The Mommy Wars usually slip into a de facto truce during economic downturns, just because choices are so difficult to come by. Last week, any truce that might have existed was broken, not only with tone-deaf statements by two women on opposite sides of the presidential race but by thousands, if not millions, of American women pretending not to understand the issues on the other side of the employment divide.
The kerfuffle began with a legitimate issue. Republican presidential candidate Mitt Romney said he relies on his wife, Ann Romney, to help him understand women’s concerns, and that the economy tops the list.
Then Hilary Rosen, a Democratic strategist, dismissively opined that Ann Romney had never worked a day in her life.
Ann Romney, wide eyed, responded that she chose to stay home and raise five boys, noting that is not an easy task.
All those things are true. No one can honestly believe that Rosen, a parent herself, was suggesting Ann Romney had never lifted a finger or that raising children is not work. No one can have misunderstood the reference to paid employment. The economic issue is jobs, and the political issue is that candidates need to understand the economic forces that affect rank-and-file Americans.
No one can honestly believe that Ann Romney does not realize that her life has, in many significant ways, been made much easier by her husband’s wealth. She is privileged, not ignorant. She knows the need to earn a living adds a layer of complexity to parenting, and that most women have far less financial security than she always has had.
After the initial shrill cries of disbelief that women could be so horribly disrespected by one side or the other – sob! – came a wave of condescension cloaked in saccharine: “Of course, raising children is hard work, dearie!” “Yes, it is, and it’s too bad you need a paycheck and can’t stay home to raise your children.”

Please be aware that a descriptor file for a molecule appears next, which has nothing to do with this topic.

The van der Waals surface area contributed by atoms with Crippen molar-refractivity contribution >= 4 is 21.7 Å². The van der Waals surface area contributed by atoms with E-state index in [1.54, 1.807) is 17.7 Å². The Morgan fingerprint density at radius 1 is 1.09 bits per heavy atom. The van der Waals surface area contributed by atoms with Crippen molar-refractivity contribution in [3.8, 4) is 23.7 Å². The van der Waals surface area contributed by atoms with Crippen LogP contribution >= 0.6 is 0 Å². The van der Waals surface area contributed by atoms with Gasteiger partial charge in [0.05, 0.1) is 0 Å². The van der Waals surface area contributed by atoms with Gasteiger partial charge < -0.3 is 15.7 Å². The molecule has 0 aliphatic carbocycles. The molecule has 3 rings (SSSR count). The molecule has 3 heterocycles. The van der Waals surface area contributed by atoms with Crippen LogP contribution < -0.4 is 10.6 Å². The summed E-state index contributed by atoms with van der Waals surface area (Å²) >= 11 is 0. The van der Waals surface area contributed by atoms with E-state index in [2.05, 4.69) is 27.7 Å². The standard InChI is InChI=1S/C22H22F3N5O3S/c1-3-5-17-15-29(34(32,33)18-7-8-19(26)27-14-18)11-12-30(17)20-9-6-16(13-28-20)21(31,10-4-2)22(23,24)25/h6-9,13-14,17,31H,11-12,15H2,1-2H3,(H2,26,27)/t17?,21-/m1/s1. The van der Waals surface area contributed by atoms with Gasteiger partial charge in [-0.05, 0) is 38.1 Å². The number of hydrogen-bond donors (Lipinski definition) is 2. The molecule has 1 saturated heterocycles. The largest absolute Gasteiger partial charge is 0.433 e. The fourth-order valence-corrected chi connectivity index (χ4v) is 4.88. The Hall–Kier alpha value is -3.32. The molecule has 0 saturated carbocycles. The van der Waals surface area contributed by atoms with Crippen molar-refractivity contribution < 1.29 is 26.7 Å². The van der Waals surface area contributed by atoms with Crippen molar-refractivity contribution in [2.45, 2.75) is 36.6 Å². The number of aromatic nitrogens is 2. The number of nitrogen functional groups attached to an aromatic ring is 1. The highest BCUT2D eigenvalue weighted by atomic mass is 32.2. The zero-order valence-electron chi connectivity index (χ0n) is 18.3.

Let’s get over the partisan weeping and wailing and get to the point. The Romneys are right in one regard. Women care about a lot of issues, but when the economy is poor, it looms large in everyone’s mind.
If Mitt Romney wants women to vote for him, he has to convince them that he understands the realities of life for American families. He needs to listen directly to women who have to work to feed their families, and not filter their concerns through his wife. He needs to promote policies that benefit women and families.
Those proposed policies, and Barack Obama’s, are what women should be talking about, not whose life is harder. Women should be debating the opposing views of the Republican and Democratic establishments. They should be talking about income equality and job security, health care, reproductive choice, education and opportunity for their daughters and sons alike.
They should not be pretending that one dismissive statement represents an entire party or platform, and they especially should not be pretending that their feelings are hurt by those statements. That behavior is demeaning to women everywhere.
The issues are real, universal and intractable – especially if Americans waste energy bickering about intentional misunderstandings.